Imagine criticizing your boss or your company before a televised audience of millions — and not getting punished for it.
Now think about offering mild judgment about your office’s new computer system — and the honchos dock your pay.
NASCAR justice can be hard to interpret.
Driver Denny Hamlin was pinged $25,000 earlier this year for saying he was not too crazy about the new cars this season. But Ryan Newman walked away after using a word that would get a fourth-grader’s mouth washed out with soap to describe NASCAR officials last week.
“I do wish we had a little bit more consistency, and a little more of what are the exact lines,” said Jeff Gordon, who has watched 20 years of drivers sharing their unvarnished views.
Newman was upset about a wreck where Kurt Busch’s car landed atop his Chevrolet during a 10-lap dash at Talladega Superspeedway that came after a lengthy delay.
“That’s just poor judgment in restarting the race, poor judgment,” Newman said. He also remarked how NASCAR “can’t get their heads out of their (posterior) far enough” to keep cars from getting airborne.
Hamlin essentially said in March the new Gen-6 car “did not race as good” because it was more difficult to make passes than its predecessor.
“I thought for sure Ryan was going penalized. It was pretty harsh,” Gordon said Friday before qualifying for the Bojangles’ Southern 500 at Darlington Raceway. “I think the thing Denny did, I didn’t think that it warranted a penalty. It looked like a knee-jerk reaction.”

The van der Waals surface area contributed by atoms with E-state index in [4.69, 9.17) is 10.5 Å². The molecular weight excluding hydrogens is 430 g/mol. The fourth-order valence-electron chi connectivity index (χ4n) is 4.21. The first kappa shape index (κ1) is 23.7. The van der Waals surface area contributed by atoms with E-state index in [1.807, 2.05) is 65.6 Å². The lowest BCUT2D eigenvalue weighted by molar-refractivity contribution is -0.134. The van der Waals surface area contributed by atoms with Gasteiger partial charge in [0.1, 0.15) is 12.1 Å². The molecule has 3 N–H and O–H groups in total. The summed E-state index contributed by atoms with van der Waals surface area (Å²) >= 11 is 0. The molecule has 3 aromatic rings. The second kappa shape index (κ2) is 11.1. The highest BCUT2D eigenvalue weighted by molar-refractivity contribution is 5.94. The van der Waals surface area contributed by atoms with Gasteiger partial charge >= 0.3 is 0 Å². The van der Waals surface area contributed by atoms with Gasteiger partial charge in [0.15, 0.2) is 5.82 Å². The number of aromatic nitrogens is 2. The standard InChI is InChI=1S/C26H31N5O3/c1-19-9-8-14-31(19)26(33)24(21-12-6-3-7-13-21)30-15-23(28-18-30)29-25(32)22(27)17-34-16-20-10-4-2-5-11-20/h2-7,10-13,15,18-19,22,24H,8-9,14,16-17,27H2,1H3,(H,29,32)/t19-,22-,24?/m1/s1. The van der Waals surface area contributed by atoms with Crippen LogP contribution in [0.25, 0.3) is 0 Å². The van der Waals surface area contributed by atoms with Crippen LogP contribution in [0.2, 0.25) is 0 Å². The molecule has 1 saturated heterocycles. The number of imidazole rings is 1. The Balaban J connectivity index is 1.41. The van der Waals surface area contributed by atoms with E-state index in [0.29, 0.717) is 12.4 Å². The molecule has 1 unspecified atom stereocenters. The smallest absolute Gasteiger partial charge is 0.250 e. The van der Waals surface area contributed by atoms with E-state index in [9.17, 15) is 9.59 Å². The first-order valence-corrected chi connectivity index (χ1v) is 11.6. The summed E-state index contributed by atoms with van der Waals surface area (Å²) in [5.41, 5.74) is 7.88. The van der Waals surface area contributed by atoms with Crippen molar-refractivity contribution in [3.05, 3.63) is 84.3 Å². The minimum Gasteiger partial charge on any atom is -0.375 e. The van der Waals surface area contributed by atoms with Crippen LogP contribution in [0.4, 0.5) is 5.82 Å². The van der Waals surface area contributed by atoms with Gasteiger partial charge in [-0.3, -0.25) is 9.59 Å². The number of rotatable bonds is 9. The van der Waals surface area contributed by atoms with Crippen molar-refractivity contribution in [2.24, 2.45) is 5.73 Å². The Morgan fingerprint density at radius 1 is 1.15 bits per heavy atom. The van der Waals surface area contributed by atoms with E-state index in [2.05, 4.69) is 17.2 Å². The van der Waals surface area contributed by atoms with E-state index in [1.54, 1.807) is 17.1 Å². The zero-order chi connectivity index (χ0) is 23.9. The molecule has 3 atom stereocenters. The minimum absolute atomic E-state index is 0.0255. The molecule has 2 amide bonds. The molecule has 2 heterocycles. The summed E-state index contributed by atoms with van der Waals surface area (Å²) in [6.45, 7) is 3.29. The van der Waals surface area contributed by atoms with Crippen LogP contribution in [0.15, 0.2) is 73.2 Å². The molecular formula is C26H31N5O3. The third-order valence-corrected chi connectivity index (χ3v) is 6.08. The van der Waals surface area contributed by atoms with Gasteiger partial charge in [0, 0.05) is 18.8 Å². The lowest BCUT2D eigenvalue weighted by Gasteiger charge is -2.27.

NASCAR president Mike Helton said Friday that the series has a line for drivers where they will be asked for a check.
“We have told our drivers all along, you can challenge us, you can challenge NASCAR and our calls to a certain extent. Now whether or not this has been pushed to the edge, that’s been debated,” Helton said. “But what you cannot do is criticize the product.”
Newman was deemed to be challenging a NASCAR decision, Helton said. (That doesn’t mean series officials didn’t have a moment of prayer with Newman, which Helton suggested to reporters to Friday.)
Hamlin said Helton’s interpretation was similar to what NASCAR chairman Brian France said in a sitdown a week after the driver’s comments: “He said, ‘You can criticize the officiating all you want,’ which is something that other sports don’t allow.”
Hamlin said he was not mad Newman did not get fined.
“I think (NASCAR) realized they took it a little too far with my penalty,” he said. “I think they have loosened up the reins and realized that drivers are in the heat of the moment.”
Drivers admired Newman taking a stand last week (“That was cool by him saying all that stuff,” Joe Nemechek said) and don’t feel too restricted in expressing their opinions (“I think drivers are going to say what they want regardless of the fine,” Jimmie Johnson said).
But in the end, NASCAR drivers have a duty to watch their mouths, said Johnson, a five-time Sprint Cup champion who leads the points standings this year.
“Me taking this microphone right now and saying what is on my mind, is it going to help our sport?” he said. “Some can call it a cop out, they can call it whatever they want, but at the end of the day we need to protect our sport and grow our sport.”
But saying nothing critical would send a wrong signal to fans.
“If we didn’t do it,” Nemechek said, “that means there’s no passion for it.”